Graffiti? Or is it Art?
Watch out, there are spray painters about the streets of Stroud - but is it art or vandalism? Have your say.
Stroud has been witnessing a new outbreak of graffiti on its streets.
But this time it's a bit different from the crude daubs and swear words usually favoured by vandals.
Blank walls in the Cotswold town are proving a popular canvas for 'guerilla graffiti' of the kind made famous by cult street artist Banksy.
Some of the Stroud graffiti displays particularly witty use of the surroundings on which it's painted, including a 'prisoner' behind bars and a carousel of stencilled fairground horses that add interest to an unsightly concrete roundabout-cum-planter on the forecourt of Stroud Railway Station.
The make-believe merry-go-round so impressed judges in the 2006 Stroud Awards run by the town council that the artist - known only as Knight - was awarded the design award for good design that enhances the townscape.
They praised the 'imaginative and witty transformation' - but as deputy town clerk Rachel Managhan explained: "It's the nature of such artists that they like to remain anonymous, and sadly Knight, whoever he or she is, has never come forward to claim their award - but Knight’s name has been engraved on the trophy shield for posterity."
Rik Brookes' mural outside Milano's
So with the district council spending up to £10,000 a year to clean up the worst of the town's spray paint scrawls and obscenities, is it time for a more creative approach to tackling the issue?
Colin Peake, the council's anti-social behaviour co-ordinator, thinks a better solution is to turn the vandals into better artists - and provide approved areas round the town where they can showcase their talents, including underpasses, car parks and walls that might otherwise prove a target for the 'spray and run'
The Wall2Wall project would see 11 to 18-year-olds receiving tuition from artists like Rik Brookes, who has just completed a commission on the wall of Milano's cafe-bar in Russell Street.
"Graffiti can be divided into the good, the bad and the downright ugly," says Mr Peake. "Of course art is subjective but it is a fact that the better graffiti that is creative and a real labour of love is left alone and not defaced by others.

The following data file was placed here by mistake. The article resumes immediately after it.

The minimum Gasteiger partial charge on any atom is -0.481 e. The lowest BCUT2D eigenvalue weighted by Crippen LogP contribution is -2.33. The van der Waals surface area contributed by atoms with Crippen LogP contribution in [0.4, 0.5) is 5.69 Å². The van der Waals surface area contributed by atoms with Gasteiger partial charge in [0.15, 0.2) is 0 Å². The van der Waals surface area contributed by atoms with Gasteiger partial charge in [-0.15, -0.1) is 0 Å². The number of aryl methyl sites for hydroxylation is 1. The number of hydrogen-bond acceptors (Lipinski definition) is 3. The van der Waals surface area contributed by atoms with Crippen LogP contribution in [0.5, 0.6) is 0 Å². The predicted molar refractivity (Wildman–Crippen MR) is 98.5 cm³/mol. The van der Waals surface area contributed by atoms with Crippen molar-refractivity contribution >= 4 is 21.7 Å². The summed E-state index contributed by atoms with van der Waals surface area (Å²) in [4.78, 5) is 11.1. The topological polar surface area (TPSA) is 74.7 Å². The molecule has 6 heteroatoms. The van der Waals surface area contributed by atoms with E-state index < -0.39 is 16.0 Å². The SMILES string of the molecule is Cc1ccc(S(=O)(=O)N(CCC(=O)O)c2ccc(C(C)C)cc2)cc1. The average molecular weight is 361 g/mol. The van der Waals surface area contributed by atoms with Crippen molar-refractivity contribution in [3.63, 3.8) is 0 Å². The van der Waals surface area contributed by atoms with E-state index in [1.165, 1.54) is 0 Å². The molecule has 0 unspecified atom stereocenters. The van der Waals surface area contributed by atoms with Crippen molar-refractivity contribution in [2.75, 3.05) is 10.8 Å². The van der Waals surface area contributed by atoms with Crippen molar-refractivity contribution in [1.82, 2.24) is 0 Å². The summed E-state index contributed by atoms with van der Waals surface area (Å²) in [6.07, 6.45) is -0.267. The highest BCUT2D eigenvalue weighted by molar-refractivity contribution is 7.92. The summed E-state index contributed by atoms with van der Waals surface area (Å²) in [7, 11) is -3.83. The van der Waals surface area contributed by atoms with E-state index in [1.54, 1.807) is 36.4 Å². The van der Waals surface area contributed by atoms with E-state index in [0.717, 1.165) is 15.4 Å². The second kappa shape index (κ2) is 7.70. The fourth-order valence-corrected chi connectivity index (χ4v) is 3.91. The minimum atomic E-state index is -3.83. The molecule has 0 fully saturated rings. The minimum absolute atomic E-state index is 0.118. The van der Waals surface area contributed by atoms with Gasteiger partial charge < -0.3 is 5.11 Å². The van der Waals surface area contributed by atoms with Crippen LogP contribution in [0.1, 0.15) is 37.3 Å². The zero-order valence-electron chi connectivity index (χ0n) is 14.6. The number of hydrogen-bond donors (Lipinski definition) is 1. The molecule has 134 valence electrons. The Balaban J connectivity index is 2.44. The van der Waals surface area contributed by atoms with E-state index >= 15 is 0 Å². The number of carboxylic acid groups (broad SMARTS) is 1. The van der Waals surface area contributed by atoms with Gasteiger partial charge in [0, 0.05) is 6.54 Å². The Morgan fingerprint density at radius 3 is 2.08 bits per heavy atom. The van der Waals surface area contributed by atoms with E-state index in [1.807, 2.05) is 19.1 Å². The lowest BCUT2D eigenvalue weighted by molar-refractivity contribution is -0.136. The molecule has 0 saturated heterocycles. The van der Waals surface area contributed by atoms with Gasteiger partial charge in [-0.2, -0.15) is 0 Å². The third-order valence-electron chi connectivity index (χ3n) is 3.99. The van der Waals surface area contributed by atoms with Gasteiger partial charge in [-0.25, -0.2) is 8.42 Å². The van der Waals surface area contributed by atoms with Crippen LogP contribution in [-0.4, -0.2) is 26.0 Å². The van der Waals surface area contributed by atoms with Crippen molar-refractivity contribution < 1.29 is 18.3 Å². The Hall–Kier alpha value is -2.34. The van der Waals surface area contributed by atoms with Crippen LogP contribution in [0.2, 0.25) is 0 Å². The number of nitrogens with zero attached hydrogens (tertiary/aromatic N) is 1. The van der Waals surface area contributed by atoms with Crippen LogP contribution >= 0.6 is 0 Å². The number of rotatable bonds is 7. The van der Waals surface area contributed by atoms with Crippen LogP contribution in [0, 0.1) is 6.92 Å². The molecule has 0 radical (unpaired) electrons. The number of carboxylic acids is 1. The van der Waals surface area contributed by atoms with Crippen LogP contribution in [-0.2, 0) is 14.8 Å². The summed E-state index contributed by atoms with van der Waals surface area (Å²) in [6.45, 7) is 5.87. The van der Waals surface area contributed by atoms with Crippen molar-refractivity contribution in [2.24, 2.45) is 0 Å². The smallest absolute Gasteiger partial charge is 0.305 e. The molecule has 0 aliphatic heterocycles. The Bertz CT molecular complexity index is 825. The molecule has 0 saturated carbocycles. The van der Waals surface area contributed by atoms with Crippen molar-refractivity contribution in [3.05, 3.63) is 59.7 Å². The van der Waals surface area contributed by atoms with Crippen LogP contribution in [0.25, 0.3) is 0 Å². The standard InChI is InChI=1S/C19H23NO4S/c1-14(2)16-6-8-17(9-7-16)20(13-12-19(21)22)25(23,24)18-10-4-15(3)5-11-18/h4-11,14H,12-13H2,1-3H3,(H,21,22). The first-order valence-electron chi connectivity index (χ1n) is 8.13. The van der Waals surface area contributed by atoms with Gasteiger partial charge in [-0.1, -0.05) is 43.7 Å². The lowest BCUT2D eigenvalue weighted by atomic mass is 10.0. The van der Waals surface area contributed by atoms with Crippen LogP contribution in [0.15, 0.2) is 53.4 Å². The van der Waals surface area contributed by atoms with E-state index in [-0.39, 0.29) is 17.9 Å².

"Encouraging more of the kind of work that is self-regulated like this would appear a better solution than clean-up campaigns that only see the blank walls defaced again."
Mr Peake hopes local businesses will assist the Wall2Wall project with sponsorship and is appealing for offers of suitable workshop premises as a permanent base. He can be contacted at firstname.lastname@example.org
So, a form of art and creative expression, or plain vandalism? See more examples of graffiti in Stroud by clicking on the following link:
And tell us what YOU think of it. Here are some of the comments from visitors to the BBC Gloucestershire roadshow in Stroud ...
Jacqueline Peacey, Stroud
Steph Franklin, Nailsworth
Abi Foster, Rodborough
Malcolm Sanders, Stroud
Helen Michael, Stroud
There have been a number of other comments left on this page. Read them below and leave your own message at the very bottom of this page.
last updated: 15/04/2008 at 09:26
Have Your Say
Is turning the streets into exhibition space a good way to display artistic talent...or is it simply vandalism?
rúnar leó, iceland
maria emms cardiff/wotton-under-edge
(NOT ON YOUR) NELLY!!
mik in the U>S
Bradley D McCreary
maria emms, wotton-under-edge/cardiff
charlotte hawkins london
DaMaGe (the real one)